If you want to take your side project to the next level, you’ll likely need a little help from your friends, and perhaps a whole lot of strangers. Crowdfunding sites, like Indiegogo and Kickstarter, encourage people to contribute money to help inventors realize their ideas, whether it be for completing a humanoid science tutor or a game console for pets. “One of the hardest things to get people to do is open their wallets,” says Alon Hillel-Tuch.
The Consequences of Amazon Becoming a Monopoly The e-commerce company could crush competitors in every industryBarnes and Noble announced in 2014 that it would shut down a third of its bookstores during the subsequent decade, and it already had closed its flagship store in New York City that January. Even though it attempted to keep up with its largest competitor by creating the Nook e-reader to compete in the digital market, Amazon, with its Kindle, swept up sales in e-books as well.
IEEE Senior Member Samir Chatterjee is transforming what education looks like at two universities in the Los Angeles area. His teaching model is based on the makerspace concept of building things to solve problems. He wants to equip students with the tools they need to do just that, and help them turn concepts into prototypes and even profitable ventures. Chatterjee is an adjunct professor of innovation and design at the University of Southern California’s Iovine and Young Academy (IYA).
Muck Rack makes it simple to find people, tweets, or articles that mention any name, keyword, company, hashtag etc. We've compiled this guide to help you make the most of your search.
Selecting a term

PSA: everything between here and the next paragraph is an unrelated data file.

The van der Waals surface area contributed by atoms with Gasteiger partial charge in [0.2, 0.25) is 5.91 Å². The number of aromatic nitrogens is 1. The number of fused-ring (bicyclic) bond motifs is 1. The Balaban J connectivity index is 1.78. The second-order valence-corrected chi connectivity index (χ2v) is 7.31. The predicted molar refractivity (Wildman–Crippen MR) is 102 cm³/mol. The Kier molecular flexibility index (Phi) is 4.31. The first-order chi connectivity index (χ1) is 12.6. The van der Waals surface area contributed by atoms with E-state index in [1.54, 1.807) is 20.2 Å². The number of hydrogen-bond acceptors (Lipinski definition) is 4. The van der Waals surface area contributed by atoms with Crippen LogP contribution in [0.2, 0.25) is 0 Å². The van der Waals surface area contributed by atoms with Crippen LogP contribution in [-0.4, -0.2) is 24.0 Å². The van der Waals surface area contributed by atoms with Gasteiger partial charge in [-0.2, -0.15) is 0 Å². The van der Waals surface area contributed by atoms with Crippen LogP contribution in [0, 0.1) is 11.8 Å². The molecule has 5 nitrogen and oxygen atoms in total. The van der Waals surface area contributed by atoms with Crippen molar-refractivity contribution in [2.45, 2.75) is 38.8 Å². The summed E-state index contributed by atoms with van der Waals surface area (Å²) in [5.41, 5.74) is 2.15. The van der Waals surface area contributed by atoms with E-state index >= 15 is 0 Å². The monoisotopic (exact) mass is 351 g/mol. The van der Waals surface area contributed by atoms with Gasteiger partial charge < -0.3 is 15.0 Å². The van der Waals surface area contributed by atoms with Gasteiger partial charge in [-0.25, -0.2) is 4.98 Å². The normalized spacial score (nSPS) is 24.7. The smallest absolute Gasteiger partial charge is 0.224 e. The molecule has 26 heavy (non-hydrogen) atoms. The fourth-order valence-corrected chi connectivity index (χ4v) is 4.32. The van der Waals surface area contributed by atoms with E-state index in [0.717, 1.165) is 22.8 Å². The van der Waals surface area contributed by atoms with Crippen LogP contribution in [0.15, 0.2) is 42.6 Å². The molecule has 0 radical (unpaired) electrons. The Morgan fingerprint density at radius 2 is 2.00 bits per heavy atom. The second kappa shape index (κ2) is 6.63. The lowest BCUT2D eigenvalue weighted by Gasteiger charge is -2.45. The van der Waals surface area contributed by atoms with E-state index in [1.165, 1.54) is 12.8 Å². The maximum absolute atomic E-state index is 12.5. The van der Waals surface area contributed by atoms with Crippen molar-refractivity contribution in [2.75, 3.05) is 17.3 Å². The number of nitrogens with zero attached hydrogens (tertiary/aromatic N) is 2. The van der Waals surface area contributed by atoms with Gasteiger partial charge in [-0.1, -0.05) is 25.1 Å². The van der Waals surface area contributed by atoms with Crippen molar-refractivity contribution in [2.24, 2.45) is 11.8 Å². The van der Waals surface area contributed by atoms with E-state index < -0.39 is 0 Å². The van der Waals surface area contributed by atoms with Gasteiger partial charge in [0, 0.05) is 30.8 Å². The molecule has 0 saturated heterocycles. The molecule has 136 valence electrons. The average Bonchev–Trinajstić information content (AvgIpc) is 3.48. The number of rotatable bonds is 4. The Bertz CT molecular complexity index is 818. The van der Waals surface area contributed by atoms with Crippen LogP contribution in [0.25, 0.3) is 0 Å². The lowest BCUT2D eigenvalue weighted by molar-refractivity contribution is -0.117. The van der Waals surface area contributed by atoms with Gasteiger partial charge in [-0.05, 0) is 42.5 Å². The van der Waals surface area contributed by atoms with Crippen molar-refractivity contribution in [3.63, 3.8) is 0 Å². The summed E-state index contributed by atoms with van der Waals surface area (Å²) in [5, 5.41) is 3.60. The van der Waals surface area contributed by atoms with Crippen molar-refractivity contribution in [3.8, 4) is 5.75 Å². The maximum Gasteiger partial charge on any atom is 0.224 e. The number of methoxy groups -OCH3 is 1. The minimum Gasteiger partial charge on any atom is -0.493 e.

Start searching tweets, articles from media outlets, articles mentioned in tweets, journalists'
names, titles and bios with some suggested searches:
Companies or Topics (e.g. iPhone, Microsoft)
Phrases (e.g. "cloud computing") — use quotes to keep the terms together
Twitter handles (e.g. @username) — returns those who have mentioned or replied to
Names (e.g. "David Pogue")
Hashtags (e.g. #sxsw, #london2012)
Bio details (e.g. vegan, Olympics, father)
Muck Rack's Advanced Search allows for many boolean operators.
Find results that mention multiple specified terms, use AND or
+. For example, ensure each result contains both Elon Musk and Mark Zuckerberg by
searching Obama AND Romney or Obama + Romney.
Use the operators OR or , to broaden your search when you'd like either of
multiple terms to appear in results. (This is the default behavior of our search when no operators
are used.) For example, search for democrat OR republican to find results that refer to
Democrats and/or Republicans.
Use NOT or - to subtract results from your search. For
example, searching Disney will yield results about the Walt Disney Company as well as Walt Disney
World Resort. To exclude mentions of Disney World, search for Disney -World or Disney
When using one of these operators with a phrase, enclose it in quotation marks. For example, you can
find results about smartphones excluding Apple's iPhone 4S by searching smartphone -"iPhone
Exact case matching or punctuation
If you're searching for a brand name or keyword that relies on specific punctuation marks or capitalization, you can
find results that match your exact query by adding matchcase: before the keyword you're searching for, like matchcase:E*TRADE .
Use parentheses to separate multiple
boolean phrases. For example, to find journalists talking about having fun in Disney World or
Disneyland, search for ("disney world" OR disneyland) AND fun.
An asterisk can be used to search for any variation of a root word truncated by the asterisk. For example, searching for admin* will return results for administrator, administration, administer, administered, etc.
A near operator is an AND operator where you can control the distance between the words. You can vary the distance the near operation uses by adding a forward slash and number (between 0-99) such as strawberries NEAR/10 "whipped cream", which means the strawberries must exist within 10 words of "whipped cream".